Soul Talk Advent Series 2019: 'Words to Live a Life by.'
Guest Blogger: Emma Worrall
Just then a woman who had been subject to bleeding for 12 years came up behind him and touched the edge of his cloak. She said to herself, ‘If I only touch his cloak, I will be healed.’ Jesus turned and saw her. ‘Take heart, daughter,” he said, ‘your faith has healed you.’ And the woman was healed at that moment.“ Matthew 9:20-22
These words are spoken by Jesus to a woman who has been bleeding for 12 years. We’re not quite sure what the condition was, but it was a horrible. The woman had paid doctors all she had for a cure, a fix. But nothing worked. 12 years of shame and stigma. 12 years of isolation. 12 years of waiting.
12 years is a long time. Think of all you’ve done in the last 12 years? Tragically, life was on hold for this woman. It must have felt like a lifetime. A prison sentence. Think of all she missed out on. Social interaction; human touch and connection; community life. Life had passed her by. For 12 years she was an untouchable - in fact anyone or anything she touched was deemed unclean, contaminated. She was unwanted, a nobody, sidelined, forgotten. Unseen.
In a remarkable act of sheer desperation, bravery and faith the woman fights her way through the crowded street – breaking every rule in the books of Moses – and touches Jesus.
Thinking about it, this was an audacious thing to do. But what had she to lose? She had lost her respect and dignity a long time ago. 12 long years of pain are washed away as Jesus fixes his gaze on the woman. Jesus accepts her, welcomes her, and gently and lovingly he says "Take heart, daughter". In an instant the bleeding stops. As Jesus spoke those beautiful words, faith and hope consumed the woman. The women moves from unseen to seen. A fleeting, chance encounter with Jesus changed everything, and restored her identity, dignity and hope.
This story reminds me how powerful it is to know that Jesus sees us and knows us.
Earlier this year, I went to northern Nigerian and spent a few days at a trauma centre run by Open Doors partners. I met women with similar stories to the woman in Matthew 9. Unwanted, nobodies, sidelined, forgotten. Unseen. In one of the sessions the trauma care team did a drama on listening. Very simply one part showed someone not listening; and the second someone attentive, empathetic, fully focussed – listening well. The 12 women in the room, who had all been kidnapped, raped, widowed at the hands of Boko Haram and Fulani herdsmen began to cry. It was a moment in the room. Later I asked one of them -Naomi -why the session had been so impactful. She said, "Because nobody listens to us". For over 2 and a half years she hadn’t spoken to anyone about her husband being killed by Boko Haram, such was the shame and the stigma, not only from her community, but sadly from her church.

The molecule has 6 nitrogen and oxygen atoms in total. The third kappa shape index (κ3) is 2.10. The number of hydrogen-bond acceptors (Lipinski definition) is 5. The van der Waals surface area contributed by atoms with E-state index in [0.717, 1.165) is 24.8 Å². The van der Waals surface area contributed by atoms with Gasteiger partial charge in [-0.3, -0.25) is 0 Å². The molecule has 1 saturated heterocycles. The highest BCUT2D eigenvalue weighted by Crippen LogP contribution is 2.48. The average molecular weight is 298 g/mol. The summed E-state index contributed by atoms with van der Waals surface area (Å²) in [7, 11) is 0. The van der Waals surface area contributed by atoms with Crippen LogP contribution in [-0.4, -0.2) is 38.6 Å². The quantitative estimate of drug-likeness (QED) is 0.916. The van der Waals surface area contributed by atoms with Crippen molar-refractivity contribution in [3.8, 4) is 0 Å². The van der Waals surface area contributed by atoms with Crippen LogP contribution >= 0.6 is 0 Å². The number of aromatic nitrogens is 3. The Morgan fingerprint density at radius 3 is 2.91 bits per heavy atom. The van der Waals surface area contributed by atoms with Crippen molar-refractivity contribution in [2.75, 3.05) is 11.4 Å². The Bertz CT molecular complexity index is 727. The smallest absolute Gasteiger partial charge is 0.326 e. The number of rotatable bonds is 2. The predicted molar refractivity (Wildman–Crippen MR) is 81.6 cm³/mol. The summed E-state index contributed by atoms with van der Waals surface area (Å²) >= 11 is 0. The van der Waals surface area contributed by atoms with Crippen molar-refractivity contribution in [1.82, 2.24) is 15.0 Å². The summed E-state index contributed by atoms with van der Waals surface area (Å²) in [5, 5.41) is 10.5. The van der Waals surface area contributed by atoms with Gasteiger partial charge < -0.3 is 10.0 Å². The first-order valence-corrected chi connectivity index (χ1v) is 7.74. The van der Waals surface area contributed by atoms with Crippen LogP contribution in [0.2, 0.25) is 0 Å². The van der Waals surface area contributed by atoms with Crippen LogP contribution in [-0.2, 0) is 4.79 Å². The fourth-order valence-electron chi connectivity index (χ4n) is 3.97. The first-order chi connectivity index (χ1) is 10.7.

For Naomi, and the other women, the drama on listening was their moment of being seen. It might not have been as dramatic an encounter with Jesus that the bleeding woman had in Matthew 9, but it was as if Jesus quietly whispered to Naomi and the others, "Take heart, daughter I see you." And over the course of a few days Jesus got to work, bringing each woman a renewed sense of identity, dignity and hope.
I’d like to think that the bleeding woman who encountered Jesus was empowered to go and live life to the full, and I really hope she more than made up for the lost years.
After meeting Naomi and spending a few days with her, I know she is strong and defiant and will not let shame and stigma and isolation define her anymore. Naomi came to the trauma programme carrying a heavy burden of pain and grief, but now healing and restoration are also part of her story. I asked Naomi what difference being at the trauma programme has made, she told me “I want to move on with my life and I hope to now become a teacher and work with children. And be the best mum I can be to my daughter Angel.”
This Advent season, like the bleeding woman and Naomi from northern Nigeria, maybe you need to be reminded that Jesus – God wrapped in flesh and bones – fixes his gaze on you, and whispers "I see you." You are seen, known and loved. Take heart this Advent.
(Open Doors’ vision is that every woman who is persecuted for her faith and gender is seen, valued and empowered to reach her God-given potential. They have recently launched the new See. Change. campaign, to restore the hope, dignity and identity of women who are doubly at risk of persecution because they follow Jesus. For more information please visit their website )
Emma Worrall is passionate about creative communication and telling stories well. She's worked for Open Doors for more years than she can remember, and loves sharing the story of those who risk it all for Jesus. She has 3 children. And she is a firm believer in starting the day with a bowl of cornflakes and a cuppa.